The simple answer is NO, It is not safe to use an unsupported operating system. In the last few months there have been several big exploits for all operating systems Linux Windows and Mac and the only way to make those systems safe was to get updates.


Arch Linux .
 
 Come join the fun, chat to Bleeping computer members and staff in real time on Discord.
 
The BleepingComputer Official Discord Chat Server!


#7 quietman7

quietman7

    Bleepin' Janitor


  • Global Moderator
  • 51,490 posts
  • OFFLINE
  •  
  • Gender:Male
  • Location:Virginia, USA
  • Local time:10:35 AM

Posted 06 August 2015 - 05:38 AM

Using unpatched and unsupported Windows systems on the Internet is a security risk to everyone as they are prone to attack from hackers, Botnets, zombie computers and malware infection. When there are compromised computers connected connected to the Internet, malware spreads faster and more extensively, distributed denial-of-service attacks are easier to launch, spammers have more platforms from which to send e-mail and more zombies are created to perpetuate the cycle. Without upgrading, you are wide open to infection and other high security risks which are prone to an outdated operating system.
.
.
Windows Insider MVP 2017-2018
Microsoft MVP Reconnect 2016
Microsoft MVP Consumer Security 2007-2015 kO7xOZh.gif
Member of UNITE, Unified Network of Instructors and Trusted Eliminators

If I have been helpful & you'd like to consider a donation, click 38WxTfO.gif

#8 rp88

rp88

  • Members
  • 3,022 posts
  • OFFLINE
  •  
  • Gender:Not Telling
  • Local time:02:35 PM

Posted 06 August 2015 - 12:29 PM

Windows systems without security updates (like xp) are risky, windows systems without security updates where the user is using internet explorer as a browser are asking for trouble. A lot of windows' security updates are security updates for IE, they are very often updates to prevent drive-by remote code execution(exploits). Using an un-updated version of IE almost guarantees you will get infected.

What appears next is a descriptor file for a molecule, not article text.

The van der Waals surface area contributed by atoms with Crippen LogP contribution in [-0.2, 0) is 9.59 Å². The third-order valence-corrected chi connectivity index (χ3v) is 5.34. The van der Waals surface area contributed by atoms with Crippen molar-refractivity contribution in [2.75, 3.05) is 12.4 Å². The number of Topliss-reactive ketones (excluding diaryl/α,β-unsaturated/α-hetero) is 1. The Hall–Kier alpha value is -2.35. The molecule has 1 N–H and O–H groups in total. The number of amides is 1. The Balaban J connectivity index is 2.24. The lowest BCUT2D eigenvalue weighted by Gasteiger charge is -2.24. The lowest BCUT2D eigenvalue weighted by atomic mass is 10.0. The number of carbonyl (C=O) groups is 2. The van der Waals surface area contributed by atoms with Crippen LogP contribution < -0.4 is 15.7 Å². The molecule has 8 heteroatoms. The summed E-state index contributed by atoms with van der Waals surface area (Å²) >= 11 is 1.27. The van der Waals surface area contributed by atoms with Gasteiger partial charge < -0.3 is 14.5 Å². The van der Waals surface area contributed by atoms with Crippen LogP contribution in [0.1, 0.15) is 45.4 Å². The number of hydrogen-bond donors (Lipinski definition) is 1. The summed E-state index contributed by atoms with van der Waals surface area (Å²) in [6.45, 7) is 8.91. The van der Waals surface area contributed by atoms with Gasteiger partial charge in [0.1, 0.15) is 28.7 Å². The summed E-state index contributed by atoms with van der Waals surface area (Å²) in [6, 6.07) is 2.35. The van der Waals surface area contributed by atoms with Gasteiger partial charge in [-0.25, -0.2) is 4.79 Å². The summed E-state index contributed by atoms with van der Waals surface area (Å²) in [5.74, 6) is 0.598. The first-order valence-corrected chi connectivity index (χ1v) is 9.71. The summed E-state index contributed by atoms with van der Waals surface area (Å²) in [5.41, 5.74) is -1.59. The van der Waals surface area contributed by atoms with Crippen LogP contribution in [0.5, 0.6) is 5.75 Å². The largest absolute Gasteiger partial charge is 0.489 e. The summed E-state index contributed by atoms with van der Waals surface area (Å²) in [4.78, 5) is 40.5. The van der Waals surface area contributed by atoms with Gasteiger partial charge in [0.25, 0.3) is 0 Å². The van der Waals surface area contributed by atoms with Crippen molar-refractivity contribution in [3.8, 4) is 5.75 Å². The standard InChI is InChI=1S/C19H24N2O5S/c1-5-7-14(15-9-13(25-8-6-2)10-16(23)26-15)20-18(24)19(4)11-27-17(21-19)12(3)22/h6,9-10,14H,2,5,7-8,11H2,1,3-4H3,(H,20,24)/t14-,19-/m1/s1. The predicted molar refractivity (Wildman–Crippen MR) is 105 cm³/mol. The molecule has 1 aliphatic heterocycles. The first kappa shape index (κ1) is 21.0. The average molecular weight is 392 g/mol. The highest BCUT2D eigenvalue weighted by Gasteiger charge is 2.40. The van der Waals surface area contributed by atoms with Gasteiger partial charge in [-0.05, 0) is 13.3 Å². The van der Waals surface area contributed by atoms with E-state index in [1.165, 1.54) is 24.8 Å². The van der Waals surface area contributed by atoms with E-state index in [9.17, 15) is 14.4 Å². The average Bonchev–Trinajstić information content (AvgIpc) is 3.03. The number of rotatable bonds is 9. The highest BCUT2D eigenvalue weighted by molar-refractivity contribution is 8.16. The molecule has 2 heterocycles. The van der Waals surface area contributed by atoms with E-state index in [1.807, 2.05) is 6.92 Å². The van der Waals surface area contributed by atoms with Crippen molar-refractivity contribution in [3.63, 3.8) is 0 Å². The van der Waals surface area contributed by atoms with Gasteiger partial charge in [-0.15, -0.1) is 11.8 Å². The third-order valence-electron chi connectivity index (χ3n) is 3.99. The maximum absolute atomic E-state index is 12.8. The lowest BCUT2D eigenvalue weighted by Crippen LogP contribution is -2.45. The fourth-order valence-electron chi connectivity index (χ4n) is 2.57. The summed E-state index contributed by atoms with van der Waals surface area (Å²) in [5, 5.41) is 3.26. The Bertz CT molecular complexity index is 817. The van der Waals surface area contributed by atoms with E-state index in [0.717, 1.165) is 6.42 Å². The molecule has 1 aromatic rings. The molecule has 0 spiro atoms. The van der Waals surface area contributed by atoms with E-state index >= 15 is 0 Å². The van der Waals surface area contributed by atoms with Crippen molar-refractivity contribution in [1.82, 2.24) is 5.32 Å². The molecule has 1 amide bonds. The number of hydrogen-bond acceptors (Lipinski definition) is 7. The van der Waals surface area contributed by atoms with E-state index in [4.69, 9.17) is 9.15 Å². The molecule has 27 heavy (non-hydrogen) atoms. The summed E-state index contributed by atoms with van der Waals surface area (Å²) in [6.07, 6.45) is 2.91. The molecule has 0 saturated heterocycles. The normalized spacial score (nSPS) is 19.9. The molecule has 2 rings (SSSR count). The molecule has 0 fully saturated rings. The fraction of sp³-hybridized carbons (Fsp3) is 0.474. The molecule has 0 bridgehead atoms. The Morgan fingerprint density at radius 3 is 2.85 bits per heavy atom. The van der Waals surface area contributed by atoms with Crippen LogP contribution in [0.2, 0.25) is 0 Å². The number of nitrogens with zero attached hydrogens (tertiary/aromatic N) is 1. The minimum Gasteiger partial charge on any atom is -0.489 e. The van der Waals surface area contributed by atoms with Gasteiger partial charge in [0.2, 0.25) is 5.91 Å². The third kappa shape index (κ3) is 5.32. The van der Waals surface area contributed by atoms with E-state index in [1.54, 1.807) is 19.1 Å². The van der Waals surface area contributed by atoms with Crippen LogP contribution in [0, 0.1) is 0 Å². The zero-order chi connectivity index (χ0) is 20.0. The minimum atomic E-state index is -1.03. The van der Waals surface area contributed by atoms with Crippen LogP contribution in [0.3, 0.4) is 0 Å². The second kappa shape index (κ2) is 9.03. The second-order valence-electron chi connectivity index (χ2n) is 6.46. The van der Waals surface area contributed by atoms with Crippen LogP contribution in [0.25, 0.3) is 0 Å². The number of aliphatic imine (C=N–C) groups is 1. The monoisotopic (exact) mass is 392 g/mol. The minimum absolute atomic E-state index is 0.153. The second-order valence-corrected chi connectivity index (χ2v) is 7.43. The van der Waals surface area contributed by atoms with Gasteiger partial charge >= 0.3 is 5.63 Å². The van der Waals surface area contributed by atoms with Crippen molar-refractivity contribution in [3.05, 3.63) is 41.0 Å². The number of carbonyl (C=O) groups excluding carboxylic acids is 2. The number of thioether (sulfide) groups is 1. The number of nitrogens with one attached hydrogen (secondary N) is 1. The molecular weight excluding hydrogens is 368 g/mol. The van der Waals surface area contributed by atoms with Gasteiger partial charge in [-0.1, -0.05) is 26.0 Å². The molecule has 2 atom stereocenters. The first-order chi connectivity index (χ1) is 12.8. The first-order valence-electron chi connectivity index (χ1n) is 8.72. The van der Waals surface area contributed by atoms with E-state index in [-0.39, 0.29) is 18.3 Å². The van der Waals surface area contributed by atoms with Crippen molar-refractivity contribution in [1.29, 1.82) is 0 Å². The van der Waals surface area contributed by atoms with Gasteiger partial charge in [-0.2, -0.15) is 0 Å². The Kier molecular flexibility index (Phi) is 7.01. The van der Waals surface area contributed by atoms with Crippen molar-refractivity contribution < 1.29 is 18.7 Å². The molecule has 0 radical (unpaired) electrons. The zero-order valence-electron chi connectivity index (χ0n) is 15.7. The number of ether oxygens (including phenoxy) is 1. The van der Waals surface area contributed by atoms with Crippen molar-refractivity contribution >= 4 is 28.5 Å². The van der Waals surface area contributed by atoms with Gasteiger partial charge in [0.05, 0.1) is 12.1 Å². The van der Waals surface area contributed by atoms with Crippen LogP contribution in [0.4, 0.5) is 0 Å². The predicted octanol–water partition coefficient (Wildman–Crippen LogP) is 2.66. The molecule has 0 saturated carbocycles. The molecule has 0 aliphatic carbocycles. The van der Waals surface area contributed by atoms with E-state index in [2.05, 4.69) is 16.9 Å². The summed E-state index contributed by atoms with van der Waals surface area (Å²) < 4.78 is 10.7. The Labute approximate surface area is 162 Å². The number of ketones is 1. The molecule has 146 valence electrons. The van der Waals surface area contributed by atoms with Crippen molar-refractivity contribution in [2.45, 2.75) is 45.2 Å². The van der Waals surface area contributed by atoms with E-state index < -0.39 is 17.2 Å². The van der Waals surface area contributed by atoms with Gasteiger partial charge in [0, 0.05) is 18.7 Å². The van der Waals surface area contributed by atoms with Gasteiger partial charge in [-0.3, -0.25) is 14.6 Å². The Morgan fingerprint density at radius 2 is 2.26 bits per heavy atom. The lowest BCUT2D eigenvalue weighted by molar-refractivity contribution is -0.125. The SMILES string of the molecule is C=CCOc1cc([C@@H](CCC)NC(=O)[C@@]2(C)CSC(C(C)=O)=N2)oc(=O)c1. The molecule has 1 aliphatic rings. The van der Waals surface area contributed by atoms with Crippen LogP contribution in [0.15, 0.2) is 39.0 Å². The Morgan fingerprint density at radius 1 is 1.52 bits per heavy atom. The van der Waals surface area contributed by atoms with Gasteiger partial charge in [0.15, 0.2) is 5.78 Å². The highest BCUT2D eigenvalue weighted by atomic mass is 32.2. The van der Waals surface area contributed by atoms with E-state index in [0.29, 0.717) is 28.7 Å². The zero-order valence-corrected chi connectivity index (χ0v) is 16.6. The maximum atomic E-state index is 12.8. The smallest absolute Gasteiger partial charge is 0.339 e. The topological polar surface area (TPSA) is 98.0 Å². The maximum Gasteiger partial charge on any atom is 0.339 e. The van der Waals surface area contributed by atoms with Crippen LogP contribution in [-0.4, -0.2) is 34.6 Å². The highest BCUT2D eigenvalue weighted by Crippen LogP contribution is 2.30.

Switching to another browser is crucial for anyone on xp or on windows 7 in the future when it becomes unsupported. If you switch to firefox with noscript you are as well protected as a browser can be. Noscript also blocks fonts, which are sometimes a source of vulnerabilities which can lead to exploits.

Other windows vulnerabilities also exist, which updates are released to patch, these can be equally dangerous. It could be suggested these ones aren't so commonly exploited as browser vulnerabilities, but they can still operate in a similar way (user visits website, and boom, they get infected without having to have done anything), using a safer browser than IE will not be enough to protect users from these.

If a user never opens IE, runs a scriptblocker in the browser, keeps all their programs up-to-date, runs a good antivirus and a good antimalware, runs an anti-exploit program (like malwarebytes anti-exploit), and runs some sort of whitelisting (so only exe files they have previously approved can be run) then there is a chance they can be safe on an unsupported OS, but they are still very vulnerable. Unless they have no other option it is best to switch OS, given what windows 10 seems to be, linux might be a better choice for them.

Edited by rp88, 06 August 2015 - 12:29 PM.

Back on this site, for a while anyway, been so busy the last year.

My systems:2 laptops, intel i3 processors, windows 8.1 installed on the hard-drive and linux mint 17.3 MATE installed to USB

#9 quietman7

quietman7

    Bleepin' Janitor


  • Global Moderator
  • 51,490 posts
  • OFFLINE
  •  
  • Gender:Male
  • Location:Virginia, USA